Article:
The harmful effects of smoking are well established – but did you know that sitting for prolonged periods can be just as dangerous, and affects an even larger group of people? Professor Michael Chia stands, fidgets frequently and shares how he is constantly working to combat our modern sedentary lifestyle through education and research.
Evolving from PRIDE for PLAY
When Professor Michael Chia first shared with SingTeach about his project PRIDE for PLAY (Personal Responsibility in Daily Effort for Play for Participation in Lifelong Activity for Youths) in 2008, he aimed to introduce a daily dose of physical activity, or play, in students’ lives.
Play is an essential part of a holistic education. It not only keeps students healthy, but also provides a balance to the amount of time they spend on reading, writing or working at the computer (near-work).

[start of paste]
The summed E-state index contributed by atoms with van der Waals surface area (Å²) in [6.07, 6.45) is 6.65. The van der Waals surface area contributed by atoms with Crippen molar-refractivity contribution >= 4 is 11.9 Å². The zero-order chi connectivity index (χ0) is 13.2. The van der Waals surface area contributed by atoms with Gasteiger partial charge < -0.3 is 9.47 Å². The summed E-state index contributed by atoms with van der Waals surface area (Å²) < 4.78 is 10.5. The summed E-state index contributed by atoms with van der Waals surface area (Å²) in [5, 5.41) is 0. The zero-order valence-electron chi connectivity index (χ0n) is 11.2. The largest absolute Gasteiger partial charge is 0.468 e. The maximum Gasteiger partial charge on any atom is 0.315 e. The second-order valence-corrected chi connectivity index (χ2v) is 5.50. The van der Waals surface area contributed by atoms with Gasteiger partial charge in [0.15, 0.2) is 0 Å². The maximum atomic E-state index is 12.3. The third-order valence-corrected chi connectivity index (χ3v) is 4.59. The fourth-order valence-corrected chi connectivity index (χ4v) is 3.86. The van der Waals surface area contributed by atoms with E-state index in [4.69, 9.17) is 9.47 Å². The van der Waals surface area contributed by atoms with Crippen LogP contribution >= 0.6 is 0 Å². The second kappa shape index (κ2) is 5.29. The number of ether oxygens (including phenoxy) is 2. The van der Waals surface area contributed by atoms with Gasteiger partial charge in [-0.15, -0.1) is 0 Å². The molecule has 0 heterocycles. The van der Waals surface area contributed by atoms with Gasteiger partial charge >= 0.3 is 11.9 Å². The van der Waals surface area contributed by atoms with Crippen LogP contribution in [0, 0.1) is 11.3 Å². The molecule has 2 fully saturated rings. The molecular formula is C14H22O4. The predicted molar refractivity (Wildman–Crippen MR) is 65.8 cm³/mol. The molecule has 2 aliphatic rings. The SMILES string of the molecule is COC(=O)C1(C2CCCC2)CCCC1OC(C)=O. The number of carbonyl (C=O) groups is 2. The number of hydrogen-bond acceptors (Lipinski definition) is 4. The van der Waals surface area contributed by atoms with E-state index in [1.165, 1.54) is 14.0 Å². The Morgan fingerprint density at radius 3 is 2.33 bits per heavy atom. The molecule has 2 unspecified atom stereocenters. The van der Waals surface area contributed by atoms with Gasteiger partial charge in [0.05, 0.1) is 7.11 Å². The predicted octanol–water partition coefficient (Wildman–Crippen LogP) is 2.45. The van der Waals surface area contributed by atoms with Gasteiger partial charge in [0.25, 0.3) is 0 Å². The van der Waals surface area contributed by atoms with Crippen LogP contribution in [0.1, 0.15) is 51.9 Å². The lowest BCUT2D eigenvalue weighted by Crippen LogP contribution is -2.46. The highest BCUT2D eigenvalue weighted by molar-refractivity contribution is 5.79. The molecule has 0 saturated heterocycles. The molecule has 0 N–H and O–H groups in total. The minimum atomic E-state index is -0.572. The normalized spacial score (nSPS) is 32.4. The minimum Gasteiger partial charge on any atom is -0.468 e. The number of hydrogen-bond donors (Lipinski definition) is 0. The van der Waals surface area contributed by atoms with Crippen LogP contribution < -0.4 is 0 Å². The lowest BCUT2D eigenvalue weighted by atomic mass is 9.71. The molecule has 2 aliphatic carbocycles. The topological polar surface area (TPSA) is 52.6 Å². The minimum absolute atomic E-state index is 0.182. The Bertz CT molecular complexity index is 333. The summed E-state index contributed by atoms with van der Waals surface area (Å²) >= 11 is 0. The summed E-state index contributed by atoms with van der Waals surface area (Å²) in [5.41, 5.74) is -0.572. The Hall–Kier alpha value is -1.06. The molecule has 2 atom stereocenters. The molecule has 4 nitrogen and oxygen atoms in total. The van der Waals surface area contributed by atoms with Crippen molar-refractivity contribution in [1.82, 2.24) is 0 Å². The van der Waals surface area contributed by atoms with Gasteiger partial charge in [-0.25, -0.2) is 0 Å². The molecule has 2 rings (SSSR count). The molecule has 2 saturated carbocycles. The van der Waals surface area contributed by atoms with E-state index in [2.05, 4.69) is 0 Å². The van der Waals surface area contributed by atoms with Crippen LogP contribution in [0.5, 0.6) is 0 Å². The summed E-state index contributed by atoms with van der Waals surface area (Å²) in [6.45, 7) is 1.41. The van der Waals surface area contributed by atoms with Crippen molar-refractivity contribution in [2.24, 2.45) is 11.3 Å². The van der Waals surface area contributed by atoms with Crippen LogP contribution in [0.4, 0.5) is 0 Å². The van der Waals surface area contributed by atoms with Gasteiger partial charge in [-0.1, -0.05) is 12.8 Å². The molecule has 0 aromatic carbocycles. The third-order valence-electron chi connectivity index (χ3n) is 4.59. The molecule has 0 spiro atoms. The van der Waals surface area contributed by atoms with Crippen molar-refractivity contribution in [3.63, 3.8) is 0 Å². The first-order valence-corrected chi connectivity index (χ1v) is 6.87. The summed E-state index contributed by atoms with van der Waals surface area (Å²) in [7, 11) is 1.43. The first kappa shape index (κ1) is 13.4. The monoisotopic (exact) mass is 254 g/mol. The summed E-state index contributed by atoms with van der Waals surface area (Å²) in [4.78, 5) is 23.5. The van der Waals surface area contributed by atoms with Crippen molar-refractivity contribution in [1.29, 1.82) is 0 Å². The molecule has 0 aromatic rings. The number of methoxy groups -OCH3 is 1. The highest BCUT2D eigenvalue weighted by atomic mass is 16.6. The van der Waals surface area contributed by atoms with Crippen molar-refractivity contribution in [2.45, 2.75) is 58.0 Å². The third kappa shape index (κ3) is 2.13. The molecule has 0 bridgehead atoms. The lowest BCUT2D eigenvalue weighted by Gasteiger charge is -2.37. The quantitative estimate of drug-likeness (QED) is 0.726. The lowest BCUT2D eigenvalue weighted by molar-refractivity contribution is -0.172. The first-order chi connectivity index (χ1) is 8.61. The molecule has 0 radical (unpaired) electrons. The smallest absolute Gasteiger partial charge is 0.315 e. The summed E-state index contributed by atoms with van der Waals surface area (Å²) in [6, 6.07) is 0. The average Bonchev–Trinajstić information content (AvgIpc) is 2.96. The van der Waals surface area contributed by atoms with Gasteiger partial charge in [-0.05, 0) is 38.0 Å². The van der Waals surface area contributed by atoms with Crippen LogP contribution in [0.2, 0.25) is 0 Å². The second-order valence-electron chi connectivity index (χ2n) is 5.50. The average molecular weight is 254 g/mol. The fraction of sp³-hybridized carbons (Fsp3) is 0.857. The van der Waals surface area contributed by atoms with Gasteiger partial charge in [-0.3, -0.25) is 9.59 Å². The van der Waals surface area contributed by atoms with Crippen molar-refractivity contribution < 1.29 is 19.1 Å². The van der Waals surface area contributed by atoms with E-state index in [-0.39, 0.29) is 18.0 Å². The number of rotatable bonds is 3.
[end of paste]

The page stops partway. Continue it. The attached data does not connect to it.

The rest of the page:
Play is a pre-requisite for many of the good things in life. Prof Chia also said that play can help build interpersonal relationships among students and teachers, who get to interact in an informal setting.
This is also central to NIE’s thrust to imbibe positive values and build a resilient culture and character among youth through PE and sport – attributes that are relevant to ensuring that Singapore remains a special place on Earth in the next 50 years.
Four primary schools and two secondary schools took part in the project, and results showed a boost in the students’ morale without any negative effects on their academic results. Jurongville Secondary School found the results encouraging and is continuing with PRIDE for PLAY, in its own context in the school curriculum.
“It’s heartening to see the project being sustained, and now the school owns PRIDE for PLAY,” Prof Chia shares. “It can serve many purposes, but I emphasized that the school has to decide on their main purpose and how PRIDE for PLAY (PfP) can act as an affordance.”
Prof Chia’s work has now evolved beyond making time for students to get active in school. Along the same vein, he is now working to educate both students and adults alike about the hidden dangers of a sedentary lifestyle.